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Blow our socks off in shofar contest



Think you can sound a stupefying shevarim or that your tekiah is the talk of the town? Does your tekiah gedolah last from Rosh Hashanah until Pesach?

For the shofar blowers among us, it’s time to show off our lung capacity and blow the community’s socks right off.

As of this week, thousands of accomplished shofar blowers across South Africa are invited to participate in the country’s largest shofar sounding competition to date.

The competition, conceived by the SA Jewish Report, is going to find the greatest shofar blower in South Africa. The title will go to the most talented entrant, so if ever there was a time for breathing exercises, this is it.

“We want to encourage people during Elul to hear the sound of the shofar,” says Howard Sackstein, chairperson of the SA Jewish Report. “Because of COVID-19, people have had to find new ways to ensure that their religious lives and practices can continue safely, and shofar blowing is no different.

“We want to ensure that the ancient tradition continues,” Sackstein says. “The shofar embodies everything Rosh Hashanah is about, and we want our community to feel the spirituality of Elul in spite of the health and safety protocols. We love the ways in which people have embraced technology in order to continue practicing their Judaism, and this competition is certainly part of that.”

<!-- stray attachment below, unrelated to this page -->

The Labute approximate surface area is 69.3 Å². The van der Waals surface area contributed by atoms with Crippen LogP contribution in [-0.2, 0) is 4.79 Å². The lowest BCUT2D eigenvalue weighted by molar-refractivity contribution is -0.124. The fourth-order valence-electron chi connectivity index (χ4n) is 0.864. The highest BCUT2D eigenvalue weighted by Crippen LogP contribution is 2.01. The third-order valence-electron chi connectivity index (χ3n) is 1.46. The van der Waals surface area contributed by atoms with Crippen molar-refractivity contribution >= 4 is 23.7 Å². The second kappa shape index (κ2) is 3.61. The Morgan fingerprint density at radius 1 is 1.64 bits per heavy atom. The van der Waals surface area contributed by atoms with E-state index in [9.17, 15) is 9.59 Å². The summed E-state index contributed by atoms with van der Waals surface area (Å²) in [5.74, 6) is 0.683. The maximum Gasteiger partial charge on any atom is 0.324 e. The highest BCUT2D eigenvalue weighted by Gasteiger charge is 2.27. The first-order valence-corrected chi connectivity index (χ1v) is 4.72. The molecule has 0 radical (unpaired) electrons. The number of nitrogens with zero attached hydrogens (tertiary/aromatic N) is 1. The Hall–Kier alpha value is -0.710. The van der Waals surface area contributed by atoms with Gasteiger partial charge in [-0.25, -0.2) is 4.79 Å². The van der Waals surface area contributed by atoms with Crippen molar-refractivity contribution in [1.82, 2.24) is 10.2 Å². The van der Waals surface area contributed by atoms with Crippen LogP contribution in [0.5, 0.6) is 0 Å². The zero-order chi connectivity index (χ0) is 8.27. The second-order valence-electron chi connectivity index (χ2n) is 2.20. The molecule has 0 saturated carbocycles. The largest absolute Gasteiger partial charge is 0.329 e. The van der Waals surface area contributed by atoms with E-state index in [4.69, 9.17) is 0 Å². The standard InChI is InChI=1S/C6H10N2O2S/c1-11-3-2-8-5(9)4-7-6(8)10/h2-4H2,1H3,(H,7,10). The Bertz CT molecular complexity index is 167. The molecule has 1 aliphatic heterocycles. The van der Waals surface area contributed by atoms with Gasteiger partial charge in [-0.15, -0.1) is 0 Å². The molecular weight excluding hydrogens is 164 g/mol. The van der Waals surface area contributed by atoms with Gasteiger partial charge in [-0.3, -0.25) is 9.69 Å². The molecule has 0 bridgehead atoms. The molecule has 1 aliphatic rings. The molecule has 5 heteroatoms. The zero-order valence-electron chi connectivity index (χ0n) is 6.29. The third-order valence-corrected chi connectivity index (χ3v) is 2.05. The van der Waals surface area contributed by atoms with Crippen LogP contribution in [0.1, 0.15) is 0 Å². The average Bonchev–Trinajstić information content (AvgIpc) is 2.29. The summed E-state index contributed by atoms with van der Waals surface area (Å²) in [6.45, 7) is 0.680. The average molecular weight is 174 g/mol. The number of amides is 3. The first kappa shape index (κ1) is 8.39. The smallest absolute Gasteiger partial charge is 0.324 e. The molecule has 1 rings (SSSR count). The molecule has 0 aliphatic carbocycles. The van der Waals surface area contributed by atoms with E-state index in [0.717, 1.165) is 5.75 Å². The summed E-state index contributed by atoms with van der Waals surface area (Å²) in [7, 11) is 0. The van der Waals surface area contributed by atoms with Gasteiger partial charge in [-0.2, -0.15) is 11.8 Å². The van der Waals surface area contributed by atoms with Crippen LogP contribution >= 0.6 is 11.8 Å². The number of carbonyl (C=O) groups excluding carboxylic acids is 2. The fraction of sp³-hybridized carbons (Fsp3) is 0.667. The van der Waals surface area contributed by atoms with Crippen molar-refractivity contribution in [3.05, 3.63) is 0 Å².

Entrants are invited to submit a landscape-orientated video recording of themselves blowing the traditional blasts of tekiahshevarimteruah, and tekiah gedola. Submissions will be played on a webinar hosted by the SA Jewish Report, and the most accomplished blower will receive the title of South Africa’s best shofar blower.

Says Sackstein, “The shofar is an integral part of the Rosh Hashanah experience. We encourage our community to participate in the competition and stand a chance to win our exclusive prize, an exquisite Kudu-horn shofar.”

The stakes are already high, Sackstein says.

“I and our vice-chairperson, Benji Porter, have wagered a bottle of whisky over who will win the competition,” he laughs. “My money is on Rabbi Dovid Hazdan, whom I believe has the longest tekiah gedola in the country. Benji has wagered on Rabbi Yossi Goldman. As an incentive, I’ve offered to share my winning whisky with Rabbi Hazdan.”

“The competition is certainly going to be fierce.”

  • Entry videos for the shofar blowing competition can be submitted via email to The competition closes on 17 September.

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